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Writing a comic book – sketching and panels.

I decided that I want to create a comic book a few years ago. This is my 4th blog about the process I am undergoing. I had no previous experience of writing for a comic book so this is also part of my learning process.

Last time I talked about how I undertook writing the script. So, when it comes to sketching my comic, I thought that I could cram loads of panels into each page. After all, I am paying for each page so I honestly thought that I could save some cash by having more on each page. 

I looked at various panel layouts on Reddit and Google images for inspiration, but it wasn’t until I began sketching that I realised I couldn’t just cram in 16 panels on one page and hope it would be fine. It’s not fine. It’s crap. It looks rubbish and I’d need to significantly reduce my font size for dialogue, you’d need a magnifying glass to read it and that would just be ultra crap.

So, it really depends on what’s happening in the story, but I’d say anything up to 6 panels per comic book page is fine. I could have more. 9 panels might be fine in a non-action scene, but it would start to get crowded with dialogue and visually not very interesting, and I want the reader to be engaged and feel comfortable when reading.

The panel configuration is also interesting and important. Think of reading as a zig zag motion from the top of the page to the bottom. 4 equally sized panels would be easy to follow. 5 panels configured in a strange way might confuse the reader. But my artist will advise me accordingly if I’m way off the mark.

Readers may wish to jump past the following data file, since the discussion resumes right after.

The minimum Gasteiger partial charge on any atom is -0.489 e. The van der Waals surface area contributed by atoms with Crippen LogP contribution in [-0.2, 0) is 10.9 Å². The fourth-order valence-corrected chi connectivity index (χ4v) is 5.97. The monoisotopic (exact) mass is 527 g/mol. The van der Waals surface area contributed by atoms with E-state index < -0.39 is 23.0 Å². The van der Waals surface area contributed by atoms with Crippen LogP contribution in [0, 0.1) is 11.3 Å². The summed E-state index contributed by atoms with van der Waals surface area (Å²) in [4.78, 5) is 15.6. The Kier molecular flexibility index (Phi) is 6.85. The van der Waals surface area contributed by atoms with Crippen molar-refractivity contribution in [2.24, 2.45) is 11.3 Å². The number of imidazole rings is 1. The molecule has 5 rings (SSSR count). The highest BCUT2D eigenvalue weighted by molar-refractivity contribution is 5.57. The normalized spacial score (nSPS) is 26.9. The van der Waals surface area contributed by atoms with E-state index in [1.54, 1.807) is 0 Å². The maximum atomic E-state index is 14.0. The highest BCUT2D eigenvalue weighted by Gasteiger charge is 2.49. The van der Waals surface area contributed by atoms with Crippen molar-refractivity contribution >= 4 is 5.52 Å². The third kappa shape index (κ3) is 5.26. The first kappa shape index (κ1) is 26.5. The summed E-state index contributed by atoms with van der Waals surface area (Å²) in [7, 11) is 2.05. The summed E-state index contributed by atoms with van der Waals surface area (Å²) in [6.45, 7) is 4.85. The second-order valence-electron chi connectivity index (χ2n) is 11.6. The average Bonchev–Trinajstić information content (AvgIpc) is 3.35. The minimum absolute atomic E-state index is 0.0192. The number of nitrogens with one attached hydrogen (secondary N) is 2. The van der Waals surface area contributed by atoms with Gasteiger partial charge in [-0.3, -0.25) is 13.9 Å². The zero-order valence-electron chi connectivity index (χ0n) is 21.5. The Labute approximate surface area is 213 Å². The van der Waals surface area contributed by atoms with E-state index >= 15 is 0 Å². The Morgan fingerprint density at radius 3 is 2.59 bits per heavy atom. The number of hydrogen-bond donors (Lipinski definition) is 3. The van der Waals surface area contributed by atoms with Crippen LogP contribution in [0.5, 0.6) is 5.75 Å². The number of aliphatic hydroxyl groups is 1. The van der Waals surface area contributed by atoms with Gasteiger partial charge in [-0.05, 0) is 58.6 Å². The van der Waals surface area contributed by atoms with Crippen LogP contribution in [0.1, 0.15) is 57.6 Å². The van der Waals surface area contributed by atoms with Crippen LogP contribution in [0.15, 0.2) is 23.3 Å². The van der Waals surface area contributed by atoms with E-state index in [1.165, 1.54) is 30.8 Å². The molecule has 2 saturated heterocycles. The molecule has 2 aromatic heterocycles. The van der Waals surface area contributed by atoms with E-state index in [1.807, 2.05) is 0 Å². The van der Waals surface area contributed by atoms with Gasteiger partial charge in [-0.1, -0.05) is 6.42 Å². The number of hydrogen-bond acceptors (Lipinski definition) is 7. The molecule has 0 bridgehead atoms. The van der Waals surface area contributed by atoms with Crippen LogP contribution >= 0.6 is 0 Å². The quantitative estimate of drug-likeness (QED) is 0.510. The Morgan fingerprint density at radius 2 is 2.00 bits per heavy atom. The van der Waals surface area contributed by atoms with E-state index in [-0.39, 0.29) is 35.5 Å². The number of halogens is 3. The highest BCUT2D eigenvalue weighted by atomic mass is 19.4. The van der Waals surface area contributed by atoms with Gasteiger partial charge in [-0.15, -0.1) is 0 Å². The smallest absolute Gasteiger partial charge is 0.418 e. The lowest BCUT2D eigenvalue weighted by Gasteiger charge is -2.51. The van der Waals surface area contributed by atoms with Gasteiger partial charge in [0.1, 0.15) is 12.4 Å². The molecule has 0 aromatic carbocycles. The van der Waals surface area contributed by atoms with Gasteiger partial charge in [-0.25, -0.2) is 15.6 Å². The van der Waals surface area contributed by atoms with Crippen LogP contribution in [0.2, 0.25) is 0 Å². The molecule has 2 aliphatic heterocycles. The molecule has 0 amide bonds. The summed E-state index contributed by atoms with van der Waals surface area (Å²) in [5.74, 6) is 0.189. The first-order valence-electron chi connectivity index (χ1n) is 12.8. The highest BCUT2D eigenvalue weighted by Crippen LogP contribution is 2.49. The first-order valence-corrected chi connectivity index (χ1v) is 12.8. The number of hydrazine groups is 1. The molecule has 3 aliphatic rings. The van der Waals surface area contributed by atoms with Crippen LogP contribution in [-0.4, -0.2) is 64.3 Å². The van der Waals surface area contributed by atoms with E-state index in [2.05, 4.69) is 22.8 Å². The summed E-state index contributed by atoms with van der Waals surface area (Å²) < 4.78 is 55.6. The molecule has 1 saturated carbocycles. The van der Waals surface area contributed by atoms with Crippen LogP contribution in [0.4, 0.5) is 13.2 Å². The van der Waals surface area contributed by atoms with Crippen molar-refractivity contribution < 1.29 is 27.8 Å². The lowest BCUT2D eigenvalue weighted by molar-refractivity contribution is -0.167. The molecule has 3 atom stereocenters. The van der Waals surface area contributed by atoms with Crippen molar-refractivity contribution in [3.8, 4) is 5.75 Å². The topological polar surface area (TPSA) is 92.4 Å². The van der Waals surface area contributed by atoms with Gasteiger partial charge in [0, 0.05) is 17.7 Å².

The other thing I now consider when I’m sketching is the size of each panel in relation to what’s happening in the story. The comic book panel size indicates how much you want to emphasize that particular part of the story. For example, a slow-paced non-action scene may have smaller panels. Conversely, a fight scene between multiple characters may be best displayed in a splash page across one or two pages. I have sketched a splash page for the introduction for my comic. A splash page could also be half a page. In essence, I have a ton of freedom to do whatever I want. If I go too crazy, my artist will tell me.

I also found it is essential that I listen to my artist. He has the experience and will spot any flaws just like an editor would. I see every sketch I do as another draft so I’m not precious about changing things if necessary and two heads are better than one. 

In my next blog, I’ll talk about writing your script in conjunction with your sketches. I hope you found this useful.

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